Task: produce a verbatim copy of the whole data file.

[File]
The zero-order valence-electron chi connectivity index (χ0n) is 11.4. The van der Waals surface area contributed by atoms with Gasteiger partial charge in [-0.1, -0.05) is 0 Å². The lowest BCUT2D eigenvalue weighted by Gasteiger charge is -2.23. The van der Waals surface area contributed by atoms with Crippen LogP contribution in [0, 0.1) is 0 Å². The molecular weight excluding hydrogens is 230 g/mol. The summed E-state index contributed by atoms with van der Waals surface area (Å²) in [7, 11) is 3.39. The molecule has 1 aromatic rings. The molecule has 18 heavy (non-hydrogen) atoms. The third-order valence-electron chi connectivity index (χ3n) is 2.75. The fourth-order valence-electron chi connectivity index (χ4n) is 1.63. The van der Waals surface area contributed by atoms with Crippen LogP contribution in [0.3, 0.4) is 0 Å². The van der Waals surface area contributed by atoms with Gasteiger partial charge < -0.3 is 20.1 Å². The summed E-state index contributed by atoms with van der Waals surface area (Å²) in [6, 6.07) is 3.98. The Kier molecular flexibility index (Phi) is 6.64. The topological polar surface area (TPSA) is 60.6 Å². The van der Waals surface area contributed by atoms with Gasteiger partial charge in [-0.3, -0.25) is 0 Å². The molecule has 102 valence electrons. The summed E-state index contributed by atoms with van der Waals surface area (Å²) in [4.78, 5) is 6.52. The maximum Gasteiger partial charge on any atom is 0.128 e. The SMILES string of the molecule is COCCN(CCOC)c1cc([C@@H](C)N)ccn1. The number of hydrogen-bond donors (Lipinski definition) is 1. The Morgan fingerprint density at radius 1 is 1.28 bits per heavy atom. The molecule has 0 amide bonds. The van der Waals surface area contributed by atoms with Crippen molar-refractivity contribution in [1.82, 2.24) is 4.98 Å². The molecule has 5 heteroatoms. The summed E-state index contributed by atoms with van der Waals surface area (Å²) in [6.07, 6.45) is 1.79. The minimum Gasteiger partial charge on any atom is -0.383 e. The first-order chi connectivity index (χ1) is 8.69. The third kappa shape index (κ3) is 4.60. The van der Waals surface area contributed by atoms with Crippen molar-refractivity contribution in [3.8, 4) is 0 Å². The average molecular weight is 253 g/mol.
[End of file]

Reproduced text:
The zero-order valence-electron chi connectivity index (χ0n) is 11.4. The van der Waals surface area contributed by atoms with Gasteiger partial charge in [-0.1, -0.05) is 0 Å². The lowest BCUT2D eigenvalue weighted by Gasteiger charge is -2.23. The van der Waals surface area contributed by atoms with Crippen LogP contribution in [0, 0.1) is 0 Å². The molecular weight excluding hydrogens is 230 g/mol. The summed E-state index contributed by atoms with van der Waals surface area (Å²) in [7, 11) is 3.39. The molecule has 1 aromatic rings. The molecule has 18 heavy (non-hydrogen) atoms. The third-order valence-electron chi connectivity index (χ3n) is 2.75. The fourth-order valence-electron chi connectivity index (χ4n) is 1.63. The van der Waals surface area contributed by atoms with Crippen LogP contribution in [0.3, 0.4) is 0 Å². The van der Waals surface area contributed by atoms with Gasteiger partial charge < -0.3 is 20.1 Å². The summed E-state index contributed by atoms with van der Waals surface area (Å²) in [6, 6.07) is 3.98. The Kier molecular flexibility index (Phi) is 6.64. The topological polar surface area (TPSA) is 60.6 Å². The van der Waals surface area contributed by atoms with Gasteiger partial charge in [-0.3, -0.25) is 0 Å². The molecule has 102 valence electrons. The summed E-state index contributed by atoms with van der Waals surface area (Å²) in [4.78, 5) is 6.52. The maximum Gasteiger partial charge on any atom is 0.128 e. The SMILES string of the molecule is COCCN(CCOC)c1cc([C@@H](C)N)ccn1. The number of hydrogen-bond donors (Lipinski definition) is 1. The Morgan fingerprint density at radius 1 is 1.28 bits per heavy atom. The molecule has 0 amide bonds. The van der Waals surface area contributed by atoms with Crippen molar-refractivity contribution in [1.82, 2.24) is 4.98 Å². The molecule has 5 heteroatoms. The summed E-state index contributed by atoms with van der Waals surface area (Å²) in [6.07, 6.45) is 1.79. The minimum Gasteiger partial charge on any atom is -0.383 e. The first-order chi connectivity index (χ1) is 8.69. The third kappa shape index (κ3) is 4.60. The van der Waals surface area contributed by atoms with Crippen molar-refractivity contribution in [3.8, 4) is 0 Å². The average molecular weight is 253 g/mol.